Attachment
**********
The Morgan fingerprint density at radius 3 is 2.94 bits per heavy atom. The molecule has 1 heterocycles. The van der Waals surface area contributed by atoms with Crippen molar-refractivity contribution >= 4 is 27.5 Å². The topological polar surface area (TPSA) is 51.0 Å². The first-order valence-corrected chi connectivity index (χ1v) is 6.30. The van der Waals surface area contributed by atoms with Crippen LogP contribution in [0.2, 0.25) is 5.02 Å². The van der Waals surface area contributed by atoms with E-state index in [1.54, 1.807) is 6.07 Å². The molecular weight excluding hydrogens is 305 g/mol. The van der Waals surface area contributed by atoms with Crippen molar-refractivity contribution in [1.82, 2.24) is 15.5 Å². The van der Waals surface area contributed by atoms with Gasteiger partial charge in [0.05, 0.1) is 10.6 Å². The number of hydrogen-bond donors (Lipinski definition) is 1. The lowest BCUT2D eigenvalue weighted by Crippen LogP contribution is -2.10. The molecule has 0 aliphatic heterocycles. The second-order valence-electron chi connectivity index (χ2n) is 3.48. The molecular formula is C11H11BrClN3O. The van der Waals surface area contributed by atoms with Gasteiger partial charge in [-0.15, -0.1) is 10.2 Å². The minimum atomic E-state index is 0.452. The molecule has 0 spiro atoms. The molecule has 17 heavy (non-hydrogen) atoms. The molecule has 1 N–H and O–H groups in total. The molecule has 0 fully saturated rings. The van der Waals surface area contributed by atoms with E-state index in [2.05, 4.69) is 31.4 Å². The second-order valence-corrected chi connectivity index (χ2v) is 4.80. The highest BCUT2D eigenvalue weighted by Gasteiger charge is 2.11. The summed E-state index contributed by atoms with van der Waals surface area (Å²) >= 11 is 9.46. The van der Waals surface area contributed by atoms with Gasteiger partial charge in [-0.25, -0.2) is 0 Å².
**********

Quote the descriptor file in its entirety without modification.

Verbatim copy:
The Morgan fingerprint density at radius 3 is 2.94 bits per heavy atom. The molecule has 1 heterocycles. The van der Waals surface area contributed by atoms with Crippen molar-refractivity contribution >= 4 is 27.5 Å². The topological polar surface area (TPSA) is 51.0 Å². The first-order valence-corrected chi connectivity index (χ1v) is 6.30. The van der Waals surface area contributed by atoms with Crippen LogP contribution in [0.2, 0.25) is 5.02 Å². The van der Waals surface area contributed by atoms with E-state index in [1.54, 1.807) is 6.07 Å². The molecular weight excluding hydrogens is 305 g/mol. The van der Waals surface area contributed by atoms with Crippen molar-refractivity contribution in [1.82, 2.24) is 15.5 Å². The van der Waals surface area contributed by atoms with Gasteiger partial charge in [0.05, 0.1) is 10.6 Å². The number of hydrogen-bond donors (Lipinski definition) is 1. The lowest BCUT2D eigenvalue weighted by Crippen LogP contribution is -2.10. The molecule has 0 aliphatic heterocycles. The second-order valence-electron chi connectivity index (χ2n) is 3.48. The molecular formula is C11H11BrClN3O. The van der Waals surface area contributed by atoms with Gasteiger partial charge in [-0.15, -0.1) is 10.2 Å². The minimum atomic E-state index is 0.452. The molecule has 0 spiro atoms. The molecule has 17 heavy (non-hydrogen) atoms. The molecule has 1 N–H and O–H groups in total. The molecule has 0 fully saturated rings. The van der Waals surface area contributed by atoms with E-state index in [2.05, 4.69) is 31.4 Å². The second-order valence-corrected chi connectivity index (χ2v) is 4.80. The highest BCUT2D eigenvalue weighted by Gasteiger charge is 2.11. The summed E-state index contributed by atoms with van der Waals surface area (Å²) >= 11 is 9.46. The van der Waals surface area contributed by atoms with Gasteiger partial charge in [-0.25, -0.2) is 0 Å².